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Literature and Writing

Spanish Literature

Esther Tusquets, Carme Riera, mio Cid, Francisco Ayala, Spanish writers

Deeper web pages:

>  The Early Period (1st Century Through 10th Century)

>  Toward a National Literature (10th Century To 15th Century)

>  The Renaissance in Spain (Early- and Mid-16th Century)

>  Spanish Baroque and the Golden Age (Late 16th Through 17th Centuries)

>  Political and Cultural Realignment (18th and 19th Century)

>  Upheaval (Late 19th Century and 20th Century)

Spanish Literature, literature of Spain from about ad 1000 until the present, written in the Spanish language. Spanish literature does not include works in Spanish that originated in Latin America, the Philippines, or the United States. Spanish literature does include a number of works written by Spanish citizens living outside of Spain during the Spanish Civil War (1936-1939) or during the dictatorship of Francisco Franco from 1939 through 1975.

Geography has been an important factor in the development of Spanish literature. Located on the Iberian Peninsula at the southwestern corner of Europe, Spain long remained isolated from the rest of Europe. Trends in other European literatures, if they reached Spain, generally arrived after they had reached other parts of the continent. This isolation enabled Spain to develop its own distinctive literary voice.

Spain’s distinctive literary voice also resulted in part from its diverse population: a combination of groups from the Mediterranean region with rich cultural heritages. Arabs from northern Africa, Jews from the Middle East, and Christians from the Iberian Peninsula intermingled during Spain’s early literary period and created a unique blend of literary styles and subject matter. The influence of each group is evident in some of Spain’s most celebrated literary works, including El cantar de mio Cid (1140; The Song of the Cid) and Libro del Conde Lucanor (1323-1335; Book of Count Lucanor).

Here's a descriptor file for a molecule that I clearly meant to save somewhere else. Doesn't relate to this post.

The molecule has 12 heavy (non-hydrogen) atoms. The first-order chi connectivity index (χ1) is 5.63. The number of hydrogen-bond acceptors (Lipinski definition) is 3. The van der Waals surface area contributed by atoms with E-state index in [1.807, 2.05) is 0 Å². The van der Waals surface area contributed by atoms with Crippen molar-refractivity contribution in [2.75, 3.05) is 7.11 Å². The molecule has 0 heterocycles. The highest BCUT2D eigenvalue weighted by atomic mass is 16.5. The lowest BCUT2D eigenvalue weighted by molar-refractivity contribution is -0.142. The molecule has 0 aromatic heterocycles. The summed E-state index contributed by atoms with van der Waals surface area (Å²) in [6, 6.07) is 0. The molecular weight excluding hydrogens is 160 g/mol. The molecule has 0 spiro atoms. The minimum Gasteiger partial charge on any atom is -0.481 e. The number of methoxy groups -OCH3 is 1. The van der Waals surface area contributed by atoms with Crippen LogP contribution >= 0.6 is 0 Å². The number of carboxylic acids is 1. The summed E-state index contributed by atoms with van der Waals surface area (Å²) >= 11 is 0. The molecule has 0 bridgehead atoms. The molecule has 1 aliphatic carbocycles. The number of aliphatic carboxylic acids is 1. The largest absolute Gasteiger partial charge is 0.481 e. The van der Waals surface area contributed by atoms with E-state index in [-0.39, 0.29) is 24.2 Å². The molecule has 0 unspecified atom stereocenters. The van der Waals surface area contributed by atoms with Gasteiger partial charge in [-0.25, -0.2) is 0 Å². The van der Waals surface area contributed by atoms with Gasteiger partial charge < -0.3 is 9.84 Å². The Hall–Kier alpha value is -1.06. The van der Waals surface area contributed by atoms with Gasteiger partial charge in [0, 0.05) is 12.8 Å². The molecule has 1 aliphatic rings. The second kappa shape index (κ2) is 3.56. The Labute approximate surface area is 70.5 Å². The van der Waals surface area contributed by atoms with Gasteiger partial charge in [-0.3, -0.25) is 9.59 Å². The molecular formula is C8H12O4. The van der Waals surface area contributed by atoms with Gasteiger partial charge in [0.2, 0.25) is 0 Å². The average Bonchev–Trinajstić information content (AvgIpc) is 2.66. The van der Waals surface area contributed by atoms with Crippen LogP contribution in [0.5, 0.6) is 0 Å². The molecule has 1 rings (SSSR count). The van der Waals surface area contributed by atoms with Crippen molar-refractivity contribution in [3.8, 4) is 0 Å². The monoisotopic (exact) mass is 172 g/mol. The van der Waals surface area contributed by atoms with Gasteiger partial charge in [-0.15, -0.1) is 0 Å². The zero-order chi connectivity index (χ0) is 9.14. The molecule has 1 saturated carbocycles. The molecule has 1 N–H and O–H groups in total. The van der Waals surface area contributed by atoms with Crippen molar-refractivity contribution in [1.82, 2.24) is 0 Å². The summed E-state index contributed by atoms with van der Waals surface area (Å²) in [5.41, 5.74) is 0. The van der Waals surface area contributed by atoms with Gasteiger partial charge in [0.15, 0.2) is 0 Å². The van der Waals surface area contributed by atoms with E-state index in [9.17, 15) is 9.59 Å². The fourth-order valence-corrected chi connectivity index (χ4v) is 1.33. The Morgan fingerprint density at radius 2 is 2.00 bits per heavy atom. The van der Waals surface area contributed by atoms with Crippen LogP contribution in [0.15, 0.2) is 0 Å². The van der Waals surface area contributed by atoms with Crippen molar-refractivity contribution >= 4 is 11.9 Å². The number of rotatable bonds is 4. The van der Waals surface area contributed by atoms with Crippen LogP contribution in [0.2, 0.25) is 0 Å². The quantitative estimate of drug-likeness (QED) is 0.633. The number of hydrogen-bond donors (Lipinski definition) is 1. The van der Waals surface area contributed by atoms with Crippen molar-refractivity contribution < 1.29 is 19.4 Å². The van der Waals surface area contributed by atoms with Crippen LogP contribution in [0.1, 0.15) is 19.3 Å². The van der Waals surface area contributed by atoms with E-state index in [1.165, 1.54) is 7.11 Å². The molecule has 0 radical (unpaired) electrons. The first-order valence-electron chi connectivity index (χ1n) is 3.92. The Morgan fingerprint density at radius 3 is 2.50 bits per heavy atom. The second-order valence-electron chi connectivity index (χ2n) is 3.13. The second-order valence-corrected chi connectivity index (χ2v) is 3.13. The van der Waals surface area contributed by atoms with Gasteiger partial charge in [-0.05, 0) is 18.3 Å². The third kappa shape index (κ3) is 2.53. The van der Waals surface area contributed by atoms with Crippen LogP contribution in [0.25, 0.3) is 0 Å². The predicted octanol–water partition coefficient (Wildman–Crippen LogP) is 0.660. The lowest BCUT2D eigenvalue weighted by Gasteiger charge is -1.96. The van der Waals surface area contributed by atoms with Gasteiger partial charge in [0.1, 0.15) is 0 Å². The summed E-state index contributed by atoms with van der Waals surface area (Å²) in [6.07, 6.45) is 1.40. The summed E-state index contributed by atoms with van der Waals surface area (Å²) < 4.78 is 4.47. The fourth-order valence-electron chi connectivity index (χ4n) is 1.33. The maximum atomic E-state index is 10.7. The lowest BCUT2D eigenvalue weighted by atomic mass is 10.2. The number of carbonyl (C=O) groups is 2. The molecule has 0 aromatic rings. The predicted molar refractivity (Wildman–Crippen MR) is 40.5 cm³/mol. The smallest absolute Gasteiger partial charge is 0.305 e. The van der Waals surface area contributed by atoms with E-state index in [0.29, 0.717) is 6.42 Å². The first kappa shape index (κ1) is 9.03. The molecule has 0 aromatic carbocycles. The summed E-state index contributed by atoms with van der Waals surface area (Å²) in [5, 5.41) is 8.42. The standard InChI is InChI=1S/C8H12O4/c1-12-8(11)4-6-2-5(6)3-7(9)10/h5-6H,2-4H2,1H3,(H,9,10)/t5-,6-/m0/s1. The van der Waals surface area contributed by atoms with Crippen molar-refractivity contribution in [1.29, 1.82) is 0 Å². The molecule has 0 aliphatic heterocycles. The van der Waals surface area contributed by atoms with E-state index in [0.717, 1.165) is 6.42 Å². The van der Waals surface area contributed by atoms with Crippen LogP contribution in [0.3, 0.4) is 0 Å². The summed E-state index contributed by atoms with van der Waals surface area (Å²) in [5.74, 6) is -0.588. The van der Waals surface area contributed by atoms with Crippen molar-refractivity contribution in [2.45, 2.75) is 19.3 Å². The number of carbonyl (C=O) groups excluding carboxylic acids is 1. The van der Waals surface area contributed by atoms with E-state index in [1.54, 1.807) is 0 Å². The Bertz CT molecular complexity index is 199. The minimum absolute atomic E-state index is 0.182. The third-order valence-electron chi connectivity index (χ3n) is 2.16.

Spanish literature takes in many contradictions. It celebrates a combined heritage of Christian, Arabic, and Jewish influences that helped define Spanish culture and history, while at times conforming to the literary styles of European movements such as the Renaissance, romanticism, naturalism, realism, and modernism.

Several historical events significantly influenced Spanish literature. The first of these was the occupation of the Iberian Peninsula from 719 until the late 1400s by Arabic-speaking people from northern Africa known as Moors. The Moors introduced Spain to the Arabic language, the Islamic religion, and a social structure that encouraged academic study of the arts and mathematics. Ironically, the Moors’ presence in Spain also promoted the rise of Christian Spain. Christian kingdoms in the north of Spain gradually reconquered the peninsula and by the early 1500s made a single Spanish dialect, Castilian, the language of the unified land.

An important period in Spanish literature began in the 16th century when Spain, along with other European countries, experienced a burst of intellectual activity in literature, art, and philosophy known as the Renaissance. This creative outpouring led to the Golden Age of Spanish literature from the mid-16th century through the 17th century. During the Golden Age, writers such as Miguel de Cervantes, Tirso de Molina, and Lope de Vega addressed conflicting views of life often described as idealism and realism. Their efforts yielded popular (and sometimes comic) literary styles used for discussions of the universal themes of love, honor, disillusionment, and death.

During the 20th century, the Spanish Civil War and the rise of Franco profoundly influenced Spanish literature. From the late 1920s through the 1970s, authors, poets, and dramatists such as Federico Garcia Lorca, Francisco Ayala, Camilo Jose Cela, and Carmen Laforet addressed political and societal issues of the time, including the brutality and horror of the civil war and its aftermath. Authors found themselves divided into two ideological camps—those who supported the fascist government of Franco and those who opposed it. By the end of the 20th century, Spanish writers once again could write without fear of censorship. A movement led by Esther Tusquets, Paloma Pedrero, Carme Riera, and other writers addressed the idea of literary creation itself and turned to newly permissible subject matter about the state of Spanish society.

Contributors

Weller, Celia E. Richmond, B.A., M.A., Ph.D.

Professor of Spanish, Whitman College.



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